With the help of a philanthropic donation, this past year enabled the organisation to grow a key event for women, the Sydney International Women’s Jazz Festival. In addition, SIMA partnered with other institutions to provide regional performances, workshops, and a new development initiative specifically for young women. The Young Women’s Jazz Workshop program was presented for the first time in ACT, increasing participation to 56 young women across NSW, ACT and WA.

My role on the board is to tie in that of a cultural institution as well as bring my expertise in marketing and revenue generation to the table. The museum is keen to support community initiatives and the arts. This year the museum was able to partner with SIMA on an international Indian Folk Music performance called The Three Seas.

What has been your greatest challenge?

At the Australian National Maritime Museum, I’m responsible for self-generated revenue. My portfolio needs to drive profit so that the museum can continue its mission while federal government budgets tighten.

Operating a profit focused division within a federal government agency which is also a museum has been a challenge. Museums, particularly public funded ones are for the ‘greater good’. For the cultural interest of the community, audiences, protecting assets for future generations and educating our next generation. So, when traditional funding models change, requiring commercial or profit driven parameters, this necessitates a cultural shift across the organisation.

The challenge for me has been about driving profit, identifying profitable opportunities and also culture change within my portfolio and other departments. In the last 3 years we’ve launched a new venue year on year and shifted the events and catering from $2m turnover to almost $5m.

What are you most proud of?

I have been appointed to four boards. I’m proud of my resilience and determination to secure these positions even though I’m not a CEO. I have proven it’s possible if you have the credentials and tenacity.

In 2012, I recognised I needed some training and support if I was to be appointed to a board, so I joined Women on Boards. In 2013, I was invited by an industry colleague to be an editorial advisory Board Member of Biz Events Asia. I nominated myself and lobbied (hard) in 2015 to be elected to the board of Business Events Sydney. And in 2016 and 2017 through a competitive interview process, was appointed to the Boards of two charities, SIMA and Dress for Success Sydney.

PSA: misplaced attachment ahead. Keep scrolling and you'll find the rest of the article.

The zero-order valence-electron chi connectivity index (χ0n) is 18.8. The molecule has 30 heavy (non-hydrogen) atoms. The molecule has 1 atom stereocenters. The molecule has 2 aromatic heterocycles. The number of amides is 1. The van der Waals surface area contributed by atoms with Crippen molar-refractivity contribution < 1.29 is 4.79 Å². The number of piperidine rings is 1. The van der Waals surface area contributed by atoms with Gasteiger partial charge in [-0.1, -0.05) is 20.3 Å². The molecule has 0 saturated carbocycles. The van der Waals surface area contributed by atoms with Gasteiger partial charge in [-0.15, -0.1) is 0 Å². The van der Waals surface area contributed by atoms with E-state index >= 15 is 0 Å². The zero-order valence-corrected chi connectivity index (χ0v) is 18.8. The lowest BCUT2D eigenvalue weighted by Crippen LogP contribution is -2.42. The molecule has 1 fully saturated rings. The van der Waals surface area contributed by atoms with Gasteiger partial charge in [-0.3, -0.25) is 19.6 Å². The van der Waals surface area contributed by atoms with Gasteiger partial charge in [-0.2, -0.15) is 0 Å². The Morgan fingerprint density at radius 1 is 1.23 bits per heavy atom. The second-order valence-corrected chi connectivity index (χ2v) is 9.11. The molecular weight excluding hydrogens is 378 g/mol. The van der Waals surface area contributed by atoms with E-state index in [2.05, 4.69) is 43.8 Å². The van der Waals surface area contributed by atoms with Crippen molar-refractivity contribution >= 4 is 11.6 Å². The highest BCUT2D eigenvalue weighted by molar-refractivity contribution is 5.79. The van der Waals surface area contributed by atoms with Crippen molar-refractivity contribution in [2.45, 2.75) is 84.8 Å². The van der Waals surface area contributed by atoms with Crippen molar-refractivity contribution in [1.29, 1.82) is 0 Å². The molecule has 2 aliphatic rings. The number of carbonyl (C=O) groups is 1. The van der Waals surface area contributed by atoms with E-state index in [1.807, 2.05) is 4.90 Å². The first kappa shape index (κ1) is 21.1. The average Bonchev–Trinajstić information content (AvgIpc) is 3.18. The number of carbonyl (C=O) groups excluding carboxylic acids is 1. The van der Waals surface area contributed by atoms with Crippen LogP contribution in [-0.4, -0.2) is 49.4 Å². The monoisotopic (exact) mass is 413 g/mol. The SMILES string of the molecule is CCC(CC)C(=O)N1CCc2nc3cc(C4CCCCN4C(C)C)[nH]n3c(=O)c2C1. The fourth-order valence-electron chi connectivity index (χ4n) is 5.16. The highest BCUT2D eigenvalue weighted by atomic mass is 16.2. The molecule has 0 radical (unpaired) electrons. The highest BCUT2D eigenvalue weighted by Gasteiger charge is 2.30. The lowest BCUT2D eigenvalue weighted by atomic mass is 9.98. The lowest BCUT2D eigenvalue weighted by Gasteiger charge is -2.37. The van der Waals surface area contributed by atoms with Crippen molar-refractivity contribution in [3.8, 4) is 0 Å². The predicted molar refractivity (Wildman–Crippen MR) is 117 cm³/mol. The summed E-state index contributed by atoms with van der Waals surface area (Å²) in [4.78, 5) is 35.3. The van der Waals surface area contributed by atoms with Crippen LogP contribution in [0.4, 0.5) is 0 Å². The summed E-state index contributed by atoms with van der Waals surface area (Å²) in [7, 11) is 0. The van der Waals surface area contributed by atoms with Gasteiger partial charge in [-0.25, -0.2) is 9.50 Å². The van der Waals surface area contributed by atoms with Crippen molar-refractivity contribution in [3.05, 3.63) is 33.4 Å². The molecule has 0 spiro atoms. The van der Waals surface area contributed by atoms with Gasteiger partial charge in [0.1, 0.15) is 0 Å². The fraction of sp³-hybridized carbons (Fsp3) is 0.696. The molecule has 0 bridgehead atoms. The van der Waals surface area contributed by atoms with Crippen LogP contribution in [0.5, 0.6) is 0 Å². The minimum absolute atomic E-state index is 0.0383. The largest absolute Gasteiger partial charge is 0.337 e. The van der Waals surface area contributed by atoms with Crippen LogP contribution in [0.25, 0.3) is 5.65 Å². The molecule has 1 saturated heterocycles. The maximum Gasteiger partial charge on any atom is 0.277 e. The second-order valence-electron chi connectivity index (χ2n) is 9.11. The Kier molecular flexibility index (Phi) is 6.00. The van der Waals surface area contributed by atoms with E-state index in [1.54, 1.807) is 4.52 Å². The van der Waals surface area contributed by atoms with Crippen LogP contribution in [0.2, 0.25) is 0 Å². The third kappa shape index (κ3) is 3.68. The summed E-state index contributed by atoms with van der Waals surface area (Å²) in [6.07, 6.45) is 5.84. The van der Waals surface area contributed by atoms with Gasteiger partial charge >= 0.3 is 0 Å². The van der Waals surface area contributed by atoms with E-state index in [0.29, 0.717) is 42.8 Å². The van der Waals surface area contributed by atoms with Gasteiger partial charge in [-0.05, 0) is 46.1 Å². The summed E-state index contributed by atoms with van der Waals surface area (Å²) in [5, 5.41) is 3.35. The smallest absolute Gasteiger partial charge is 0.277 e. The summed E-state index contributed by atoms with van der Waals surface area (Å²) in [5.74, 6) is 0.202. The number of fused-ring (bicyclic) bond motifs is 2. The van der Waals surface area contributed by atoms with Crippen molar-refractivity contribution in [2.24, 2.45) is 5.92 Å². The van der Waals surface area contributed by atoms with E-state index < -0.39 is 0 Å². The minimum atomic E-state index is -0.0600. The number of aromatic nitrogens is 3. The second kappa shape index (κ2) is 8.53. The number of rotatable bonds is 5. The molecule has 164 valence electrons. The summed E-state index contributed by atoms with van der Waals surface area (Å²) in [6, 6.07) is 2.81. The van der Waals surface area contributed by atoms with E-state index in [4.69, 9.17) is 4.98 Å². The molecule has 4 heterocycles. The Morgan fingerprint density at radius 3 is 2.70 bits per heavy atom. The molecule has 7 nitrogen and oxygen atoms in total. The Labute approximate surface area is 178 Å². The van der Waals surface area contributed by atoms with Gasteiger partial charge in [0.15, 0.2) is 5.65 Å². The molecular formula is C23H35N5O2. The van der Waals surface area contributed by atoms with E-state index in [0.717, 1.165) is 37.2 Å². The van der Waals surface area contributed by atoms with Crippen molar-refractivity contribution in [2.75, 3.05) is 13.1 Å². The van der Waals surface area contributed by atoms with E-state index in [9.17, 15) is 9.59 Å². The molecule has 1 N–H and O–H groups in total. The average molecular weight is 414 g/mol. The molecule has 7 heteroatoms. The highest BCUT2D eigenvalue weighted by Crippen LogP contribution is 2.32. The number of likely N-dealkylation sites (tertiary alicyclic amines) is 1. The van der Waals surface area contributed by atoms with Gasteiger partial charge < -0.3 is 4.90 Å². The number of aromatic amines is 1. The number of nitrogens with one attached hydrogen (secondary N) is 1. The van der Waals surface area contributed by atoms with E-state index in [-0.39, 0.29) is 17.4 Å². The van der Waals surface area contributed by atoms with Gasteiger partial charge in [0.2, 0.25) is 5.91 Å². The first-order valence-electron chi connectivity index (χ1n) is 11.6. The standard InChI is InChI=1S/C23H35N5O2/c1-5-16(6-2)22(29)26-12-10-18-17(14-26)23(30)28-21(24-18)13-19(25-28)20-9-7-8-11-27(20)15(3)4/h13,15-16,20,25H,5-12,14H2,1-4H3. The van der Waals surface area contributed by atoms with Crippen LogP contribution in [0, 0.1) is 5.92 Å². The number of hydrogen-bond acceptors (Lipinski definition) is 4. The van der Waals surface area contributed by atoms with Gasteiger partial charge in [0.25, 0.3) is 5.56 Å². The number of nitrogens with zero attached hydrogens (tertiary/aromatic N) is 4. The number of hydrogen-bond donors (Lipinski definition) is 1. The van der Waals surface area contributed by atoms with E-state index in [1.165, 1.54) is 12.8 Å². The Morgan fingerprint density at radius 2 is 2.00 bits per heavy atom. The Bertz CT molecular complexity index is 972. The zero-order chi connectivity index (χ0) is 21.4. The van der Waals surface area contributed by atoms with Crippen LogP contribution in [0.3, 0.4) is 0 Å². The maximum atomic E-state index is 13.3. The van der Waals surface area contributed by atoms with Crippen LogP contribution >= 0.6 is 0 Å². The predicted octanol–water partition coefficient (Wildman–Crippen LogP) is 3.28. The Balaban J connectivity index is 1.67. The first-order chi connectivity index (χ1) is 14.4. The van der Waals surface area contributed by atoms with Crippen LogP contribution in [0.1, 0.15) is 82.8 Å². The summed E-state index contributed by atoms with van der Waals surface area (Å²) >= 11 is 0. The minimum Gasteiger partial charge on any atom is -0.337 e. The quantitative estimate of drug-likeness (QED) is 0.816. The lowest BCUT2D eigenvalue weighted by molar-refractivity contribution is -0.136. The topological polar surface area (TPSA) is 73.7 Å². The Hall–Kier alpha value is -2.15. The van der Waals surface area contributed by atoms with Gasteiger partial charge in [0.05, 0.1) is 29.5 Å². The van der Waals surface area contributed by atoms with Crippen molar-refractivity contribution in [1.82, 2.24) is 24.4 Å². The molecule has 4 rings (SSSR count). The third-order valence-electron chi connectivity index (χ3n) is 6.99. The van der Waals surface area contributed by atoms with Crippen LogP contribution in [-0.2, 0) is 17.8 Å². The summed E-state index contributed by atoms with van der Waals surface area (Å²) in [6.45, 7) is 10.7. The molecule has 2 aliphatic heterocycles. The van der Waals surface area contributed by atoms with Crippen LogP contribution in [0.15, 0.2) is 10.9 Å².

What’s one piece of advice for future female leaders?

You must be passionate about what you do. You will thrive at anything if you are passionate. This naturally takes others on the journey with you. Admittedly, when you are passionate the line between work and play is hazy. Love what you do and it’s not so much work.

Surround yourself with leaders and peers who inspire you. And who provide support and guidance when the path is unclear. They will help you through tough times and celebrate your wins. Celebrating the wins with people genuinely interested and encouraging is equally important. If you are passionate, this support network will find its way to you.


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Posted by Jade Collins - Femeconomy Director

Jade Collins has 20 years’ global experience in corporate executive Human Resources and management consulting roles in the Mining, Energy and Aerospace industries, leading large scale, complex multi-million-dollar change management programs. Jade finds the combination of her HR, Psychology and MBA qualifications and her leadership experience is invaluable for increasing gender equality in leadership across industries. Jade was a member of the Queensland Government's Strategic Advisory Group for the Toward Gender Parity: Women on Boards Initiative and the 2019 CQU Alumni of the Year for Social Impact for her work with Femeconomy.